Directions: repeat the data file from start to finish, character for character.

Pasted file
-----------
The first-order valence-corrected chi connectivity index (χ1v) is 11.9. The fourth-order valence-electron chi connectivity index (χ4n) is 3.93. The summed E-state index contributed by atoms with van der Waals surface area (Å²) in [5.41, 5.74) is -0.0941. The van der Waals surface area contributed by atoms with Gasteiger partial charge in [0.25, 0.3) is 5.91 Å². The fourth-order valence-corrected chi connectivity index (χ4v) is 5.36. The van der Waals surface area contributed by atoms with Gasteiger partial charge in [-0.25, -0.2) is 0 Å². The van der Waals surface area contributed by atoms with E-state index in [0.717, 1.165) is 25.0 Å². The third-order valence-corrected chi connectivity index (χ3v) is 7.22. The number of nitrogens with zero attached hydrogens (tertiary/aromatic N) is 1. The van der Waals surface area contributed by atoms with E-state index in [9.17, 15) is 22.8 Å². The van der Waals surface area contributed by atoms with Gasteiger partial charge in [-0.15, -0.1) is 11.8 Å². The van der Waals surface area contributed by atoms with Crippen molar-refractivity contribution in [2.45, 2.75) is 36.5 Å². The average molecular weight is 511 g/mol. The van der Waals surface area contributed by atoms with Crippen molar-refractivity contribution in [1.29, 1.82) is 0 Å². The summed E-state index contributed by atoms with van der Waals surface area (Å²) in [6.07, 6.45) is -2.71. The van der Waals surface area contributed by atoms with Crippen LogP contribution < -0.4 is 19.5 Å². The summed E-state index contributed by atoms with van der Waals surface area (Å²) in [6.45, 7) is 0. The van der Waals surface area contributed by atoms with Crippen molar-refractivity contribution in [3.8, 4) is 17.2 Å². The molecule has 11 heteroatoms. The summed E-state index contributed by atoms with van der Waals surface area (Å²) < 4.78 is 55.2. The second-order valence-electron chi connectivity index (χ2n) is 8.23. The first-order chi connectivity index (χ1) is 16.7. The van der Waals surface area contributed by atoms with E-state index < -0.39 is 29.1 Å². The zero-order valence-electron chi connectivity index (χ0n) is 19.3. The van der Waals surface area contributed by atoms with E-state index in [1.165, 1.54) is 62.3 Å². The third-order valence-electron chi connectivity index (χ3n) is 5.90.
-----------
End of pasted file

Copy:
The first-order valence-corrected chi connectivity index (χ1v) is 11.9. The fourth-order valence-electron chi connectivity index (χ4n) is 3.93. The summed E-state index contributed by atoms with van der Waals surface area (Å²) in [5.41, 5.74) is -0.0941. The van der Waals surface area contributed by atoms with Gasteiger partial charge in [0.25, 0.3) is 5.91 Å². The fourth-order valence-corrected chi connectivity index (χ4v) is 5.36. The van der Waals surface area contributed by atoms with Gasteiger partial charge in [-0.25, -0.2) is 0 Å². The van der Waals surface area contributed by atoms with E-state index in [0.717, 1.165) is 25.0 Å². The third-order valence-corrected chi connectivity index (χ3v) is 7.22. The number of nitrogens with zero attached hydrogens (tertiary/aromatic N) is 1. The van der Waals surface area contributed by atoms with E-state index in [9.17, 15) is 22.8 Å². The van der Waals surface area contributed by atoms with Gasteiger partial charge in [-0.15, -0.1) is 11.8 Å². The van der Waals surface area contributed by atoms with Crippen molar-refractivity contribution in [2.45, 2.75) is 36.5 Å². The average molecular weight is 511 g/mol. The van der Waals surface area contributed by atoms with Crippen molar-refractivity contribution in [1.29, 1.82) is 0 Å². The summed E-state index contributed by atoms with van der Waals surface area (Å²) in [6.07, 6.45) is -2.71. The van der Waals surface area contributed by atoms with Crippen LogP contribution < -0.4 is 19.5 Å². The summed E-state index contributed by atoms with van der Waals surface area (Å²) in [6.45, 7) is 0. The van der Waals surface area contributed by atoms with Crippen molar-refractivity contribution in [3.8, 4) is 17.2 Å². The molecule has 11 heteroatoms. The summed E-state index contributed by atoms with van der Waals surface area (Å²) < 4.78 is 55.2. The second-order valence-electron chi connectivity index (χ2n) is 8.23. The first-order chi connectivity index (χ1) is 16.7. The van der Waals surface area contributed by atoms with E-state index < -0.39 is 29.1 Å². The zero-order valence-electron chi connectivity index (χ0n) is 19.3. The van der Waals surface area contributed by atoms with E-state index in [1.165, 1.54) is 62.3 Å². The third-order valence-electron chi connectivity index (χ3n) is 5.90.